NEW ORLEANS -- Local doctors at LSU Health Sciences Center, have discovered a new bacterium, a type of mycoplasma they've named "Mnola."
This research, done in part in labs at Children's Hospital, will help them better understand female sexually transmitted infections, and why some women, who have other well-known genital bacteria, are at higher risk of pregnancy complications and contracting HIV.
"Trichomonas (a parasite) is associated with pre-term delivery and increases the risk for the acquisition of the AIDS virus in woman. So it's an important sexually transmitted disease that we need to think about. And this work that we've done, shows a group of bacteria that's associated with trichomonas that may increase that risk even higher," explained Dr. David H. Martin, Chief of Infectious Diseases at LSU Health Sciences Center.
Some women get symptoms such as a discharge but others are asymptomatic and do not know they have this parasite and bacteria. But there is a new test to detect it in the doctor's office.
Read the full press release below:
New Orleans, LA – Research led by David H. Martin, MD, Professor and Chief of Infectious Diseases at LSU Health Sciences Center New Orleans, has found that a common sexually transmitted infection-causing parasite “cultivates” bacteria beneficial to it, changing thinking about which comes first–infection or bacteria. The researchers also discovered a previously unknown species of these bacteria. The research was published ahead of print online in Advance Access in the Journal of Infectious Diseases, and was published online April 2, 2013 in Research Highlights in Nature Reviews Urology.
Trichomonas vaginalis is a parasite and is a common sexually transmitted infection (STI) in women where it causes vaginal discharge, a higher rate of premature deliveries, and greater susceptibility to infection with the AIDS virus. Many women have this infection and do not know it.
It is known that a change in vaginal bacteria causes a problem known as bacterial vaginosis, and women with this condition are at increased risk of acquiring a trichomonas infection. The researchers wondered if, among women with bacterial vaginosis, there were unique bacterial communities which would make women more susceptible to infection with trichomonas.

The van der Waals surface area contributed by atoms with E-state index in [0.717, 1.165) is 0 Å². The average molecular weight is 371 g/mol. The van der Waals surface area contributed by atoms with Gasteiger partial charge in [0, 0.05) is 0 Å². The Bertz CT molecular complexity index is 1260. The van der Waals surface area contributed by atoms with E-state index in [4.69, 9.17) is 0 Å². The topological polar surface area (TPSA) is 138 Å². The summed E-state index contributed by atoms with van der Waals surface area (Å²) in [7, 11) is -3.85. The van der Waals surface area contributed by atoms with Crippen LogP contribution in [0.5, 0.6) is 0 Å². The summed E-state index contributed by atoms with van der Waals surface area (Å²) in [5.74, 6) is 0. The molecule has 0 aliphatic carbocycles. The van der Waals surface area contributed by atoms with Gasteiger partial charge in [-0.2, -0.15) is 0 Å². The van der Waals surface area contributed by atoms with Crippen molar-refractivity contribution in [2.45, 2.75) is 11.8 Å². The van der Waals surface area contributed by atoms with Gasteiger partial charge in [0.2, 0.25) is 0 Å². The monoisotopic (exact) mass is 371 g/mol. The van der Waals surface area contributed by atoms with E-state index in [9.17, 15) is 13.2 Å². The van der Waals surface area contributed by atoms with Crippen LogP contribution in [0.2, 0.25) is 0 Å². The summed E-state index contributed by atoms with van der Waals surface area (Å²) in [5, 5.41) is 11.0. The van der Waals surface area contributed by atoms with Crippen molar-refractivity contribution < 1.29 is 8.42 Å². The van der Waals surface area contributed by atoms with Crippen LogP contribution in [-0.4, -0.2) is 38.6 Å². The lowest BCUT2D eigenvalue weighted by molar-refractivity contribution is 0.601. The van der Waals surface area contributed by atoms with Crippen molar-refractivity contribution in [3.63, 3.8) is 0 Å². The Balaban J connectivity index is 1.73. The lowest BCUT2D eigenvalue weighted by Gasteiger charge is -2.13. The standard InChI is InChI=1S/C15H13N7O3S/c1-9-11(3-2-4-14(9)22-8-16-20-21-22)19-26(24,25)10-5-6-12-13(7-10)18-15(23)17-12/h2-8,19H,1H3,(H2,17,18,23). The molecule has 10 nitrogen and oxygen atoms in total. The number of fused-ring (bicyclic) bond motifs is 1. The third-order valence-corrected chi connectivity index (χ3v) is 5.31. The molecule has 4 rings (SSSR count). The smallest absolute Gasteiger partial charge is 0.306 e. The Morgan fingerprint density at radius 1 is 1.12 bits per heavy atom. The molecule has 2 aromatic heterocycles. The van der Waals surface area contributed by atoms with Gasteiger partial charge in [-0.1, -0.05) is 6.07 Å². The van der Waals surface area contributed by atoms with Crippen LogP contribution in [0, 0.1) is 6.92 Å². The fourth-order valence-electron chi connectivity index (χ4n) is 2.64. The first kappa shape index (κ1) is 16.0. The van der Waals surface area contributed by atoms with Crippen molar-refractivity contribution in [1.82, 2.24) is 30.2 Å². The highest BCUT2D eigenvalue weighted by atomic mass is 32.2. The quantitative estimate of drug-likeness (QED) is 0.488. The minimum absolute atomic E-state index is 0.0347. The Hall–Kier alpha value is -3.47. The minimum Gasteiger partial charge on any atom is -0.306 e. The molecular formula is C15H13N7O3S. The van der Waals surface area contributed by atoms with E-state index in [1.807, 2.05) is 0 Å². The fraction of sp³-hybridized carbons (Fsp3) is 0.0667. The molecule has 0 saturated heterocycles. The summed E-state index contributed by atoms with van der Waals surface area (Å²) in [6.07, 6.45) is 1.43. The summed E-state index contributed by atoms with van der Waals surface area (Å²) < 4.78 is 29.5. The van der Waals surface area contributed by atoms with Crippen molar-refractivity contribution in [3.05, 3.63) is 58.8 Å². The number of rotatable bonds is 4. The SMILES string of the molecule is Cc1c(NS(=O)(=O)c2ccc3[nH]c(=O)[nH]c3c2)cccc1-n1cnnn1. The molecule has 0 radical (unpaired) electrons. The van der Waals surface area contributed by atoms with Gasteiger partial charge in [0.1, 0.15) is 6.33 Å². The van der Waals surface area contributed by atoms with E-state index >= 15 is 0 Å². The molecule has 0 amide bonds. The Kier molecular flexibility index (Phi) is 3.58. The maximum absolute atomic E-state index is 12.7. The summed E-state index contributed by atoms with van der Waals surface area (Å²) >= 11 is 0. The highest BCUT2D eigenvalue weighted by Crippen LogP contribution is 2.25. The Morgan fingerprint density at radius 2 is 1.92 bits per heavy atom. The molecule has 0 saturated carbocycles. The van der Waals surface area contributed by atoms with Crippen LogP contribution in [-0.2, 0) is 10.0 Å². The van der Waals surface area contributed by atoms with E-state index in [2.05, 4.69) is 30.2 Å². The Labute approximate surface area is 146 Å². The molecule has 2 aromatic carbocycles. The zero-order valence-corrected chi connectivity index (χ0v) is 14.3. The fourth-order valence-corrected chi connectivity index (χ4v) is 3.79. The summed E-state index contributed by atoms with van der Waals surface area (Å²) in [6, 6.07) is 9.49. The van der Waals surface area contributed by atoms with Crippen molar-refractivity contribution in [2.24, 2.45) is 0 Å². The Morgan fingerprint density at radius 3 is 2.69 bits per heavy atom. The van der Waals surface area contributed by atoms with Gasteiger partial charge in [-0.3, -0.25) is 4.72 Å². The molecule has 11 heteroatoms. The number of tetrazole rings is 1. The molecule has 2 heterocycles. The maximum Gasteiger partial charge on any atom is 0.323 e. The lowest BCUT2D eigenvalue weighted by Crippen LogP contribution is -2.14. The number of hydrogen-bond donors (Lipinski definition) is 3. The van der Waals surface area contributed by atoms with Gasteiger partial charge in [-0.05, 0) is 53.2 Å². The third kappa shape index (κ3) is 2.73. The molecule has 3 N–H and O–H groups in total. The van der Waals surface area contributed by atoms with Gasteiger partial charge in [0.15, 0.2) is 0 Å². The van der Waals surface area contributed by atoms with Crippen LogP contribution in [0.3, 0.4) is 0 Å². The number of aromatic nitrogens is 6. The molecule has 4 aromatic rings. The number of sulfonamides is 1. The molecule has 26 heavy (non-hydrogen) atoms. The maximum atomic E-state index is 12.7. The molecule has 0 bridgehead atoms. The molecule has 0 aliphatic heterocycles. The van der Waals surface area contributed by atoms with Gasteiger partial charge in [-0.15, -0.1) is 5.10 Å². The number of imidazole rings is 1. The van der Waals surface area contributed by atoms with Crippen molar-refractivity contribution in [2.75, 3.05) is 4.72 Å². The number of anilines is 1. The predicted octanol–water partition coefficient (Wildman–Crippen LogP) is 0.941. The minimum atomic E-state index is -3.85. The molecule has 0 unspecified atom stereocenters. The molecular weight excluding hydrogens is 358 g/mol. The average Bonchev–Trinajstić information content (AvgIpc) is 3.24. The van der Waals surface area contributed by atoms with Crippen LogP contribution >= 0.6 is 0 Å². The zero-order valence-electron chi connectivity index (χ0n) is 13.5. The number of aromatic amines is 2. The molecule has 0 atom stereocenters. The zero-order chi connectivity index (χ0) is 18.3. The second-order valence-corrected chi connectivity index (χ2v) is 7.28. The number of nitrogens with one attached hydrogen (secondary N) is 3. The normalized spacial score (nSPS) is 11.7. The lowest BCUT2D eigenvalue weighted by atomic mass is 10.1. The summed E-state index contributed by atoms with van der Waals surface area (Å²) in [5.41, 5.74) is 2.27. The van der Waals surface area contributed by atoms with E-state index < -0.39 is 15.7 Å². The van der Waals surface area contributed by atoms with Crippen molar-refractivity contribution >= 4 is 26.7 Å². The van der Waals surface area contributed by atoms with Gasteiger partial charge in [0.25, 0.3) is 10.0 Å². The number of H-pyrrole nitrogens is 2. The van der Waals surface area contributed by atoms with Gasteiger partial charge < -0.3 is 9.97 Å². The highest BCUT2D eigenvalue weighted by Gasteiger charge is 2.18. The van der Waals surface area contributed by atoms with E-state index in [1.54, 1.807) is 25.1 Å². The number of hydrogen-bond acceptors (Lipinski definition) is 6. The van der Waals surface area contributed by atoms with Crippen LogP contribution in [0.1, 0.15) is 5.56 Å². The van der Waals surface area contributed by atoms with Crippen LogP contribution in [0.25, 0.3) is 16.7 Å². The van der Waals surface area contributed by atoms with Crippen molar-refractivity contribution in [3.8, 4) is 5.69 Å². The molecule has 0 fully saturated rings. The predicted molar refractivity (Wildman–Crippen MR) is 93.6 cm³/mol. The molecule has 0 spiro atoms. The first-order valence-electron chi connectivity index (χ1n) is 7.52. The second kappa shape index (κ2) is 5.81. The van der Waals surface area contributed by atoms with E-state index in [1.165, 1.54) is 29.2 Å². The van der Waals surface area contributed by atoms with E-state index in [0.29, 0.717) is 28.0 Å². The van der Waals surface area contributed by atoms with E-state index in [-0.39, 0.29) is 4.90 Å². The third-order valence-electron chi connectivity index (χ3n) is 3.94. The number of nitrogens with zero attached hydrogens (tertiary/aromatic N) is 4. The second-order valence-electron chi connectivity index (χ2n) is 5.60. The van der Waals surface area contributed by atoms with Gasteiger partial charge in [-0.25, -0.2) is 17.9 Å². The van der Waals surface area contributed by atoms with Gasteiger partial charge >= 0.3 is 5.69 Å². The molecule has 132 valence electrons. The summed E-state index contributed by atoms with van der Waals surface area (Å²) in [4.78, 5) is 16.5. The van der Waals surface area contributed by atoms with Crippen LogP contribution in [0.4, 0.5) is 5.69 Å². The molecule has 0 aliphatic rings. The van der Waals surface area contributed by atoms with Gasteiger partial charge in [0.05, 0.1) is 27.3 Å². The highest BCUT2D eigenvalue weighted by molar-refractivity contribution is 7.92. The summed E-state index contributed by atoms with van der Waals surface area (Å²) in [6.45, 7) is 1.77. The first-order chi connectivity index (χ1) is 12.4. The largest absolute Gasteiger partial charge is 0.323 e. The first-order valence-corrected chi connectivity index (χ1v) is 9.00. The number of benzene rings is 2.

“We discovered that there are two unique bacterial communities that are very strongly associated with trichomonas infection,” notes Dr. Martin. “In part what is unique about these communities is high concentrations of bacteria known as mycoplasmas. In fact one of these is a completely unknown bacterium which we have named Mnola because it is a mycoplasma discovered in NOLA.”
The mycoplasma associated with the other unique bacterial community is Mycoplasma hominis, a well known bacterial pathogen. The data indicate that women with trichomonas and this unique bacterial community suffer from worse disease than the other trichomonas-infected women. They have greater amounts of discharge and redness of the vaginal wall.
“We think that this group might also be at especially high risk for infection with HIV,” adds Dr. Martin.
An especially interesting result of this research is that the evidence suggests that the trichomonas parasite is responsible in some way for the appearance these unique mycoplasma dominated bacterial communities.
“So instead of these unique communities predisposing a woman to infection as originally thought, we now believe that trichomonas takes on the role of a farmer in the vaginal environment by cultivating bacterial communities that are in some way beneficial to itself. Proving this hypothesis and figuring out how these bacteria interact with trichomonas will be the subject of future research,” concludes Dr. Martin.
Other members of the LSUHSC research team included Marcela Zozaya, Rebecca Lillis, M. Jacques Nsuami, and Michael J. Ferris from the Section of Infectious Diseases in the Department of Medicine, the Department of Microbiology, Immunology & Parasitology, the Department of Pediatrics, and the Research Institute for Children.
The research was supported by grants from the National Institute of Allergy and Infectious Diseases and the Louisiana Board of Regents.